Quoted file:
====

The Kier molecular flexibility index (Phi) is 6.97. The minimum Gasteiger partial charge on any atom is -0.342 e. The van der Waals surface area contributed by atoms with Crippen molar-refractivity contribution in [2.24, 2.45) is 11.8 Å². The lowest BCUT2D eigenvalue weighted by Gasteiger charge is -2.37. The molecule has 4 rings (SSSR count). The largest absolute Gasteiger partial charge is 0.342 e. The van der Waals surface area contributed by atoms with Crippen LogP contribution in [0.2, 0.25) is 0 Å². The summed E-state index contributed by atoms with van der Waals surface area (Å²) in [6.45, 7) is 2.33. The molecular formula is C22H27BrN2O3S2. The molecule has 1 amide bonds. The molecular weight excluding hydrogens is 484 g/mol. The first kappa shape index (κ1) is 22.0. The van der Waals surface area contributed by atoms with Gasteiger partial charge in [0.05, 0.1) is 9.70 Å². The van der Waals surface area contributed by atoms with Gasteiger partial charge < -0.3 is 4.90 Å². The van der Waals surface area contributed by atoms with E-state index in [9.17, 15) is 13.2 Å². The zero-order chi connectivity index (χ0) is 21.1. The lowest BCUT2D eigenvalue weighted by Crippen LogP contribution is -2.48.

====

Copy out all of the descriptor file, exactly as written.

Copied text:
The Kier molecular flexibility index (Phi) is 6.97. The minimum Gasteiger partial charge on any atom is -0.342 e. The van der Waals surface area contributed by atoms with Crippen molar-refractivity contribution in [2.24, 2.45) is 11.8 Å². The lowest BCUT2D eigenvalue weighted by Gasteiger charge is -2.37. The molecule has 4 rings (SSSR count). The largest absolute Gasteiger partial charge is 0.342 e. The van der Waals surface area contributed by atoms with Crippen LogP contribution in [0.2, 0.25) is 0 Å². The summed E-state index contributed by atoms with van der Waals surface area (Å²) in [6.45, 7) is 2.33. The molecular formula is C22H27BrN2O3S2. The molecule has 1 amide bonds. The molecular weight excluding hydrogens is 484 g/mol. The first kappa shape index (κ1) is 22.0. The van der Waals surface area contributed by atoms with Gasteiger partial charge in [0.05, 0.1) is 9.70 Å². The van der Waals surface area contributed by atoms with Gasteiger partial charge < -0.3 is 4.90 Å². The van der Waals surface area contributed by atoms with E-state index in [9.17, 15) is 13.2 Å². The zero-order chi connectivity index (χ0) is 21.1. The lowest BCUT2D eigenvalue weighted by Crippen LogP contribution is -2.48.